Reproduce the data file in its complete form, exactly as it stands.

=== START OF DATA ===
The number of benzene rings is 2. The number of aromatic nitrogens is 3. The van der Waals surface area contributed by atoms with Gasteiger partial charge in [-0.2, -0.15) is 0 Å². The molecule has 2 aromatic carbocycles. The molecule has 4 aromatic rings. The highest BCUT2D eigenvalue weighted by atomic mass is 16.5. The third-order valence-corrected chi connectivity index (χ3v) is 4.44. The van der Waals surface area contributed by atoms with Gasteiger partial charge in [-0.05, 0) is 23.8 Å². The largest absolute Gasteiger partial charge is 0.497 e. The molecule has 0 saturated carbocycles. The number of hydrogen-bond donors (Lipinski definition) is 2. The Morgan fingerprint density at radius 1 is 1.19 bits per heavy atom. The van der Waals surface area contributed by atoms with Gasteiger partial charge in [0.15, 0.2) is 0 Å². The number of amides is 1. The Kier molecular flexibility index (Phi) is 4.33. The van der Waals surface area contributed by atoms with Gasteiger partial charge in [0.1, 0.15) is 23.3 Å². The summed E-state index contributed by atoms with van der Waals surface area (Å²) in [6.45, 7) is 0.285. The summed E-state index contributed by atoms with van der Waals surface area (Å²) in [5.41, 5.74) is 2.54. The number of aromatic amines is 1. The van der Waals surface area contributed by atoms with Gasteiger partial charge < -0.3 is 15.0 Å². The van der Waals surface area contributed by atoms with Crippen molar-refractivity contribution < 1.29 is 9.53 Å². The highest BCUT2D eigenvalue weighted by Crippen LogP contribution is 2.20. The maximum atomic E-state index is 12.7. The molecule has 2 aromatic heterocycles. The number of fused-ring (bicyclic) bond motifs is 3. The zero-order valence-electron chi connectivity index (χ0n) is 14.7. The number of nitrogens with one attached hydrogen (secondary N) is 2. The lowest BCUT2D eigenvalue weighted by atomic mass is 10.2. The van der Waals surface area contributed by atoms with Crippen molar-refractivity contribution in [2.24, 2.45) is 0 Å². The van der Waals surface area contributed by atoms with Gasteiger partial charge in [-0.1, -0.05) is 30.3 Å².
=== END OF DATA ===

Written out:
The number of benzene rings is 2. The number of aromatic nitrogens is 3. The van der Waals surface area contributed by atoms with Gasteiger partial charge in [-0.2, -0.15) is 0 Å². The molecule has 2 aromatic carbocycles. The molecule has 4 aromatic rings. The highest BCUT2D eigenvalue weighted by atomic mass is 16.5. The third-order valence-corrected chi connectivity index (χ3v) is 4.44. The van der Waals surface area contributed by atoms with Gasteiger partial charge in [-0.05, 0) is 23.8 Å². The largest absolute Gasteiger partial charge is 0.497 e. The molecule has 0 saturated carbocycles. The number of hydrogen-bond donors (Lipinski definition) is 2. The Morgan fingerprint density at radius 1 is 1.19 bits per heavy atom. The van der Waals surface area contributed by atoms with Gasteiger partial charge in [0.15, 0.2) is 0 Å². The number of amides is 1. The Kier molecular flexibility index (Phi) is 4.33. The van der Waals surface area contributed by atoms with Gasteiger partial charge in [0.1, 0.15) is 23.3 Å². The summed E-state index contributed by atoms with van der Waals surface area (Å²) in [6.45, 7) is 0.285. The summed E-state index contributed by atoms with van der Waals surface area (Å²) in [5.41, 5.74) is 2.54. The number of aromatic amines is 1. The van der Waals surface area contributed by atoms with Gasteiger partial charge < -0.3 is 15.0 Å². The van der Waals surface area contributed by atoms with Crippen molar-refractivity contribution < 1.29 is 9.53 Å². The highest BCUT2D eigenvalue weighted by Crippen LogP contribution is 2.20. The maximum atomic E-state index is 12.7. The molecule has 2 aromatic heterocycles. The number of fused-ring (bicyclic) bond motifs is 3. The zero-order valence-electron chi connectivity index (χ0n) is 14.7. The number of nitrogens with one attached hydrogen (secondary N) is 2. The lowest BCUT2D eigenvalue weighted by atomic mass is 10.2. The van der Waals surface area contributed by atoms with Crippen molar-refractivity contribution in [2.24, 2.45) is 0 Å². The van der Waals surface area contributed by atoms with Gasteiger partial charge in [-0.1, -0.05) is 30.3 Å².